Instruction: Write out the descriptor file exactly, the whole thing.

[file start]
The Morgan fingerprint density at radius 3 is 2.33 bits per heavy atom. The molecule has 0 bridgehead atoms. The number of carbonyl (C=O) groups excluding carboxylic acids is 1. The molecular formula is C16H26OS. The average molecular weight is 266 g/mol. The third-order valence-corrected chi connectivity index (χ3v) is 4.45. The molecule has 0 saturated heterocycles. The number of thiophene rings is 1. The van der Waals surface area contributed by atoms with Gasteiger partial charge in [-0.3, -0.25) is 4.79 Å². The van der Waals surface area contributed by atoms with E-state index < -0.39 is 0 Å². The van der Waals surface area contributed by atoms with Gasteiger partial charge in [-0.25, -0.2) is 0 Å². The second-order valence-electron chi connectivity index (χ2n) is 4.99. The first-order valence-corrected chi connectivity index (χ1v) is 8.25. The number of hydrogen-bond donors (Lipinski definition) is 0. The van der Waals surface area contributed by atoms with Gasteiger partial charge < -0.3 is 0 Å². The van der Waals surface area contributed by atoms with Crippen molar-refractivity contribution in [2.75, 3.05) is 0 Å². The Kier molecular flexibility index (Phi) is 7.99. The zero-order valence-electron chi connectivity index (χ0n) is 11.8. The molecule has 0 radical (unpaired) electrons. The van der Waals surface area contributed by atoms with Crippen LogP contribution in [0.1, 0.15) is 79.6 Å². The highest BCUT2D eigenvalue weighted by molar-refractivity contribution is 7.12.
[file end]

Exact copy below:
The Morgan fingerprint density at radius 3 is 2.33 bits per heavy atom. The molecule has 0 bridgehead atoms. The number of carbonyl (C=O) groups excluding carboxylic acids is 1. The molecular formula is C16H26OS. The average molecular weight is 266 g/mol. The third-order valence-corrected chi connectivity index (χ3v) is 4.45. The molecule has 0 saturated heterocycles. The number of thiophene rings is 1. The van der Waals surface area contributed by atoms with Gasteiger partial charge in [-0.3, -0.25) is 4.79 Å². The van der Waals surface area contributed by atoms with E-state index < -0.39 is 0 Å². The van der Waals surface area contributed by atoms with Gasteiger partial charge in [-0.25, -0.2) is 0 Å². The second-order valence-electron chi connectivity index (χ2n) is 4.99. The first-order valence-corrected chi connectivity index (χ1v) is 8.25. The number of hydrogen-bond donors (Lipinski definition) is 0. The van der Waals surface area contributed by atoms with Gasteiger partial charge < -0.3 is 0 Å². The van der Waals surface area contributed by atoms with Crippen molar-refractivity contribution in [2.75, 3.05) is 0 Å². The Kier molecular flexibility index (Phi) is 7.99. The zero-order valence-electron chi connectivity index (χ0n) is 11.8. The molecule has 0 radical (unpaired) electrons. The van der Waals surface area contributed by atoms with Crippen LogP contribution in [0.1, 0.15) is 79.6 Å². The highest BCUT2D eigenvalue weighted by molar-refractivity contribution is 7.12.